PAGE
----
The Town Attorney will give input before making a recommendation on the rezoning to the Town Council, since the site plan would be the first significant change to the Town Center area.

Be sure to watch the Planning Board Meeting video below.

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Concerts on the Common 2014

Photo by Judy Hayes

This Monday night is the start of the Annual 2014 Concerts on the Common season in Londonderry. The concert series is normally held on Wednesday nights, but the tradition begins each year on a Monday. Concerts on the Common take place at the Londonderry Town Common. Guests are invited to bring blankets and chairs. Each concert begins at 7 PM and lasts until 8:30 PM. For inclement weather, the concerts will be moved to either the Londonderry High School cafeteria or the Matthew Thornton gymnasium.

Concerts on the Common always features some of Londonderry’s finest high school musicians. With that being said, on Monday, June 2, the first concert features the high school’s Jazz Lab, Rock Orchestra and Jazz Ensemble groups. This is the last concert the seniors will play, the evening is guaranteed to be fun for all.

More artists expected to perform include:

  • The Jandee Lee Porter Band on June 11th
  • Malabar on June 18th
  • Manchuka on June 25th
  • Evan Goodrow on July 9th
  • The Jon Abrams Band on July 16th
  • Blues Brothers Next Generation on July 23rd
  • and more!

For more information or a complete lineup of the bands for the summer, click here.

 

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Londonderry’s Proud Grand Army of the Republic

Standing in the middle of the town common surround by a black iron fence is a monument we see every day.  It is Soldiers Monument erected in 1884, and it lists the names of those who served from Londonderry during the Civil War.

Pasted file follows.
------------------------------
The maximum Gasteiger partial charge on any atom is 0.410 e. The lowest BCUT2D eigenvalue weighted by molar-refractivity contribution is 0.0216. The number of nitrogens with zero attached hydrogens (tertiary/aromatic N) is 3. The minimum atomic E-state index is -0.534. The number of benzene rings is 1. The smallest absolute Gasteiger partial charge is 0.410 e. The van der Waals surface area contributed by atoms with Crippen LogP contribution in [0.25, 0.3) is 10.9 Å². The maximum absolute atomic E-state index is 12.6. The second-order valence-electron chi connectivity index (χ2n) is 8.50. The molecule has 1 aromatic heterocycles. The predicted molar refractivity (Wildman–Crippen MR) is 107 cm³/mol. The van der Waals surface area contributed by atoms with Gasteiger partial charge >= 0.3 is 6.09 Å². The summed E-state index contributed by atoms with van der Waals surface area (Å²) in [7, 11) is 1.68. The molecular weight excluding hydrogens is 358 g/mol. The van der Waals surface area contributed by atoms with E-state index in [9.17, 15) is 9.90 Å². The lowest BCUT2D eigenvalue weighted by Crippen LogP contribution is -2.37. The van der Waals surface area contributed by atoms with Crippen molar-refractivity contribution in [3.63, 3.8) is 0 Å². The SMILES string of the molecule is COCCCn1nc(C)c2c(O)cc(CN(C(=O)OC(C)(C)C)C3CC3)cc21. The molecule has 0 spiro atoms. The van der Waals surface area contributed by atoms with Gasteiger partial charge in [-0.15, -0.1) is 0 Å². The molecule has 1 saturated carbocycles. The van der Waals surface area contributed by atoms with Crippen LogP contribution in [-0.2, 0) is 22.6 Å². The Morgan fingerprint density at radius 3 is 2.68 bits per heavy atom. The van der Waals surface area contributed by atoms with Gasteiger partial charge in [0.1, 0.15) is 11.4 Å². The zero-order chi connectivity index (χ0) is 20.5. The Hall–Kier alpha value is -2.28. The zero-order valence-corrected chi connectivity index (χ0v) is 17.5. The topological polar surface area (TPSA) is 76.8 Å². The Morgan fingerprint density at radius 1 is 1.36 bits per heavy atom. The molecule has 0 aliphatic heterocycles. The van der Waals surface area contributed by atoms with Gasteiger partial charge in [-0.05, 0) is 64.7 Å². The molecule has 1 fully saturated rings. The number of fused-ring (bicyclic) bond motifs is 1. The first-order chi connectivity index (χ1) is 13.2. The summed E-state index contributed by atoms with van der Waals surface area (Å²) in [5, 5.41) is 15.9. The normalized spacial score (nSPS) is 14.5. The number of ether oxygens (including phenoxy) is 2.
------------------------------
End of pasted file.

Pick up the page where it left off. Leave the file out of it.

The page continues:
The Monument strikingly resembles many other Civil War memorials you see throughout the State and the Country.  The company that produced the monument wanted to keep costs down so communities could afford to purchase a memorial.  Making an easy to manufacture monument would accomplish that.  The monuments were all manufactured exactly the same.  Only difference was depending where you were from.  Your town could purchase one with a union solider or one with a confederate solider.

This picture was taken on the Londonderry Common in front of Soldiers Monument. The Grand Army of the Republic

The Civil War started in 1861 and ended in 1865.  During the four years this war was fought; an estimated 620,000 soldiers died from combat, accident, starvation, and disease.

This week one hundred and fifty years ago a horrific battle took place in the small town of Gettysburg, PA.   The fighting lasted for 3 days from July 1, through July 3rd.  Between 46,000 and 51,00o soldiers from both armies were casualties.  The retreat of the South took place on July 4th and the wagon train, heading to Virgina, carrying the wounded was 17 miles long.